Robin Hood Fund Pulls Investments From Hedge Fund Managers

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The Robin Hood Foundation, a giant charity for the poor in New York City, is withdrawing investments in hedge funds managed by members of its board of directors and leadership council, according to a letter to Robin Hood supporters obtained by DealBreaker.
The charity had come under criticism from Washington, DC lawmakers for investing with—and paying fees to—hedge fund managers who also serve on its board of directors. Senator Charles Grassley of Iowa, the leading Republican on the Senate committee which oversees charities, recently expressed his disapproval of the fees paid to board members.
“I don't remember Robin Hood keeping two and 20 as his cut,”' says Senator Charles Grassley of Iowa, the top Republican on the tax-writing finance committee, which also oversees charities.
The charity had invested money from an emergency fund built from donations from its board members with as many as 19 hedge funds. Seven of those funds are managed by board members or members of the charity’s leadership council. Those managers were paid fees of 2 percent of assets and 20 percent of profit for managing the assets.
In a letter to supporters emailed last night, David Saltzman, the charity’s executive director, announced that the charity would no longer invest money with members of its board.
“Although we are totally comfortable with these procedures, as part of our board's ongoing governance review over the past year, and to avoid even the appearance of any conflict, we have decided that none of Robin Hood's leadership will manage these funds going forward,” Saltzman said.
Earlier this week Saltzman had defended the practice as benefitting the charity since the hedge fund managers on its board were leaders in the money management business. Since 1990, the returns after fees had averaged over 17 percent annually, according to Saltzman. Apparently the scrutiny from lawmakers like Grassley has convinced Robin Hood to give up the practice.
Even if the returns for the contingency fund's investments decline, the poor who benefit from the charity's work will no doubt be comforted by the fact all apparent conflicts of interest are being avoided.
After the jump you can read the full text of Saltzman's letter.


Dear Robin Hood Supporter:
Thanks to you, Robin Hood is an anchor supporter of many of the strongest, most effective programs helping New York City's more than 1.5 million poor people build better lives for themselves and their families. With your generosity, we have contributed over $500 million dollars to fight poverty. Our long-term commitment to our fellow New Yorkers who are struggling in poverty: we will be there in good times and in bad.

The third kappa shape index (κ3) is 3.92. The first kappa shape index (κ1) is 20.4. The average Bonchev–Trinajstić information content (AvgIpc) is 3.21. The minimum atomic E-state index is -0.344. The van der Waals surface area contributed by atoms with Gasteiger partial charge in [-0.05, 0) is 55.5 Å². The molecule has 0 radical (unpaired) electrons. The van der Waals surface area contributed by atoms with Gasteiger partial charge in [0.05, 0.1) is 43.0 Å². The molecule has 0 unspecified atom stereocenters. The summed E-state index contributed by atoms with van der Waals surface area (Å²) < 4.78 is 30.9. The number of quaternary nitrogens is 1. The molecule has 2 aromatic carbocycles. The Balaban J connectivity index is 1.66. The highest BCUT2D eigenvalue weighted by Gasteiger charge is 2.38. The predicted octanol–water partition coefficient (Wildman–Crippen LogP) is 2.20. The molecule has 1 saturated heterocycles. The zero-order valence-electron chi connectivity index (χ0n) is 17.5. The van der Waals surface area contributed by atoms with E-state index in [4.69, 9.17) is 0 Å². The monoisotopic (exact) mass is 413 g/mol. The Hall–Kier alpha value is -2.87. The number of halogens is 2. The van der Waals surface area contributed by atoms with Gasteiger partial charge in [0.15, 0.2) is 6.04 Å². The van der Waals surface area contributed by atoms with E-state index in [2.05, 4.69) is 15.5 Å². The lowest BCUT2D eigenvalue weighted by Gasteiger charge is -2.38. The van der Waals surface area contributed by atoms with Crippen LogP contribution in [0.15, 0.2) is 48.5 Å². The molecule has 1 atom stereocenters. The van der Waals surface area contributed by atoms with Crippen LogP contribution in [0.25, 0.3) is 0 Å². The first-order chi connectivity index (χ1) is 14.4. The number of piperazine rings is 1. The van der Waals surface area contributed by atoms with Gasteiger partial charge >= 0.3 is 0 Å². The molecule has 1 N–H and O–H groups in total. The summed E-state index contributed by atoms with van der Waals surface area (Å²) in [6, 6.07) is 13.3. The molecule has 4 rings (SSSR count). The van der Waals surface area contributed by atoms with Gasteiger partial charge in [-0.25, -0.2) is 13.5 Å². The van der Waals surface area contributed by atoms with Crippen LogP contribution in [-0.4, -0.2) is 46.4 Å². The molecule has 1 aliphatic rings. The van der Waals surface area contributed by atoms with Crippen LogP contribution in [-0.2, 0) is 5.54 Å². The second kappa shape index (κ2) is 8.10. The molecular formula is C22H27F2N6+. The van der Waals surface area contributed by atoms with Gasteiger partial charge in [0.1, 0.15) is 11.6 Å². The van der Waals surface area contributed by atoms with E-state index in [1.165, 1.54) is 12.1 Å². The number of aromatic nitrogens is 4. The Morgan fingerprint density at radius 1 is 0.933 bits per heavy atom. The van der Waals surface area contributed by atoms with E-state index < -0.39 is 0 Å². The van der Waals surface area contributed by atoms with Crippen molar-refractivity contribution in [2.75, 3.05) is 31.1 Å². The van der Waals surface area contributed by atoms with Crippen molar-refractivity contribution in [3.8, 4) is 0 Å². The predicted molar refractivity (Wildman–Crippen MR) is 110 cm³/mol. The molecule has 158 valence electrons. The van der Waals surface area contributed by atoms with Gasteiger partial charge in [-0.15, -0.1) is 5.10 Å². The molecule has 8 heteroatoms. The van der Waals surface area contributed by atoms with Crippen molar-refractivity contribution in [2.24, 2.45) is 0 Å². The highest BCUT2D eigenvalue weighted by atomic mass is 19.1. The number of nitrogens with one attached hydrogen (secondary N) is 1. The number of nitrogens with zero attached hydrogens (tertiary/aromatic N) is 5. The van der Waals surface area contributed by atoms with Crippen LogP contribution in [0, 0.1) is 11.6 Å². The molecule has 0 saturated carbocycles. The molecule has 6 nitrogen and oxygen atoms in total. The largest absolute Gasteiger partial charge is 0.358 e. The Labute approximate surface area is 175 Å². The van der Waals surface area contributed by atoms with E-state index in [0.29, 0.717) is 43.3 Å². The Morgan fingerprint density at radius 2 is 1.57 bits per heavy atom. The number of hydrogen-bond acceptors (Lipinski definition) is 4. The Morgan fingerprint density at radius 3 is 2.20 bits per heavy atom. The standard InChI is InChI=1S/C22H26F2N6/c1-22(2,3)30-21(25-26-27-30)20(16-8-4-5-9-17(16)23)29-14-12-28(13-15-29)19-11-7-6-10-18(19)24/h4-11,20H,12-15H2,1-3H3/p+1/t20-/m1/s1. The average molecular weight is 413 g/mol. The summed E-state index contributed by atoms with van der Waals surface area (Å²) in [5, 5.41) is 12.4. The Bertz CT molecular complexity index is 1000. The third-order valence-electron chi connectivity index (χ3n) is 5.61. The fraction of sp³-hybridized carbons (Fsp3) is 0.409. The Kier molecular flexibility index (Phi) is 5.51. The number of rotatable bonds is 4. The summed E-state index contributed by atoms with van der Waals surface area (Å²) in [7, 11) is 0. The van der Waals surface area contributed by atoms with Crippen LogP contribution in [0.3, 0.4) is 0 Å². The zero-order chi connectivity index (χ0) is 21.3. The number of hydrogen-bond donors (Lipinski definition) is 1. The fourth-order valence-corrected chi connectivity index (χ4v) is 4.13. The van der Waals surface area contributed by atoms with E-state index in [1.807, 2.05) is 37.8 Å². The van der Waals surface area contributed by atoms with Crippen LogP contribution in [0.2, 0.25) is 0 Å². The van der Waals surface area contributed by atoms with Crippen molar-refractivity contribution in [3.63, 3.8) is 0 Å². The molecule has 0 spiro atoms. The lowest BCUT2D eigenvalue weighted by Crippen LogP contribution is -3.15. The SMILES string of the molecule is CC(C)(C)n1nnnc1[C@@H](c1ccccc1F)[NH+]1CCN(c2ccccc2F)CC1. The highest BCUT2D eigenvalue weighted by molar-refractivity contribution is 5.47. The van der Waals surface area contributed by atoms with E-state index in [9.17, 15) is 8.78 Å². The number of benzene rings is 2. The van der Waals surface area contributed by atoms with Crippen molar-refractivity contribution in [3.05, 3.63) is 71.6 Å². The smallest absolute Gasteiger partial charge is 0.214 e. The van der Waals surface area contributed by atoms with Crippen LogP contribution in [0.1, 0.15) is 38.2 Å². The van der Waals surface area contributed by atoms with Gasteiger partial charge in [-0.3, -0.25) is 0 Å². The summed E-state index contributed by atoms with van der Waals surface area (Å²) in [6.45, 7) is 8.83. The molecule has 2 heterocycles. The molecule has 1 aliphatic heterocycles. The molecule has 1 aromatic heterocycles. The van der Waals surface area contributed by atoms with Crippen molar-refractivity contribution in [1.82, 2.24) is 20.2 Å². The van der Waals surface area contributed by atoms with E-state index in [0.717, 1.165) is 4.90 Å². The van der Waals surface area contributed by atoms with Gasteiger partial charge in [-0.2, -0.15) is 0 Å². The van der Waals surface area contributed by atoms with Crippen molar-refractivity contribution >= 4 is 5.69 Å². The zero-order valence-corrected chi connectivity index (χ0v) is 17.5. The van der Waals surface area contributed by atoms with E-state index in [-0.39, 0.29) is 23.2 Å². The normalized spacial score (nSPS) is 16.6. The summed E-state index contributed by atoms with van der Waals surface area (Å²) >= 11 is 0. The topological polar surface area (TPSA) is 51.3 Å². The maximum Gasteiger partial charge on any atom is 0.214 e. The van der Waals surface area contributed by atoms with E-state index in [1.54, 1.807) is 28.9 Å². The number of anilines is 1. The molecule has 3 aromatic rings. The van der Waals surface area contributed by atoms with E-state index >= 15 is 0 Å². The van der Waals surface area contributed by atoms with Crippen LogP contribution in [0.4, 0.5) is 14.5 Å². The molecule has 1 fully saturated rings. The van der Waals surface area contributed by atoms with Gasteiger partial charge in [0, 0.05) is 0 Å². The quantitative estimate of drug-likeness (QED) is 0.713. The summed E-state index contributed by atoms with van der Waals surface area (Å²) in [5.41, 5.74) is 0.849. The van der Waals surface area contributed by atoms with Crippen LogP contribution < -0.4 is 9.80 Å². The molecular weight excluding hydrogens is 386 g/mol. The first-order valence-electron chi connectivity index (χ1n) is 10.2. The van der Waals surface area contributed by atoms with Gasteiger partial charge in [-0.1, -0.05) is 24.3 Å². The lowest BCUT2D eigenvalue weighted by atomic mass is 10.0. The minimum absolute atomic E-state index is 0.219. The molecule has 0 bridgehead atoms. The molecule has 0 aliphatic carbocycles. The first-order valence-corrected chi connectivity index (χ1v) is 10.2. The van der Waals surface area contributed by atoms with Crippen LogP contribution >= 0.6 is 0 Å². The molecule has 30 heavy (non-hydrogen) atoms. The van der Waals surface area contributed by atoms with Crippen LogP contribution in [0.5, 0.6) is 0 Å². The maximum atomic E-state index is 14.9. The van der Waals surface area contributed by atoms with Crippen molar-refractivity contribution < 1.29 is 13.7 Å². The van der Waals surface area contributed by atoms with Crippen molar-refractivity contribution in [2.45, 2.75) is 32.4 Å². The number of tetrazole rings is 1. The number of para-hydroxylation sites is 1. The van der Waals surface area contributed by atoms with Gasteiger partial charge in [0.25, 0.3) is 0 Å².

Every year 100 percent of every dollar we receive from you goes directly to organizations serving the city's poor; that's our commitment to you. To enable that commitment, our board of directors donates funds to cover all of Robin Hood's administrative, evaluation and fund-raising costs.
Over and above the commitment to cover all of these administrative and operating costs, our board has established a fund that enables us to make long-term commitments to organizations that count on us and to deal with emergencies. For example, Robin Hood drew on this fund immediately following the attacks of September 11, 2001, when the demand for services for poor people skyrocketed while much of the funding for those services dried up. More recently, we used this fund to match the extraordinary generosity of donors like you who pledged a total of $20 million to build new public high schools in partnership with the city.
This contingency fund holds in reserve an amount equal to approximately 1 1/2 years worth of program and administrative expenditures. This amount is well below the recommended ceiling of three times the past year's expenses established by the Better Business Bureau and the American Institute of Philanthropy. We believe this fund to be prudent, responsible and in keeping with best practices.
We have invested this fund with 17 top money managers to whom we have paid standard fees for their services. Since 1990, their net returns have averaged over 17 percent annually—more than 50 percent higher than the annual return of the S&P 500 during that same period, with one-third the volatility.
Currently, seven of our 17 money managers serve on Robin Hood's board or leadership council. None serve on our investment committee, which is responsible for the selection and oversight of fund managers.
This note is to inform you of a change in that practice. Although we are totally comfortable with these procedures, as part of our board's ongoing governance review over the past year, and to avoid even the appearance of any conflict, we have decided that none of Robin Hood's leadership will manage these funds going forward. We notified each of these managers of our decision yesterday.
We do so as part of our ongoing commitment to good governance, and also with deep appreciation for the contributions that these managers have made to our fight against poverty in New York. More than 240 programs and schools have benefited from their efforts.
Thank you for saving lives.
Sincerely,
David Saltzman
Executive Director

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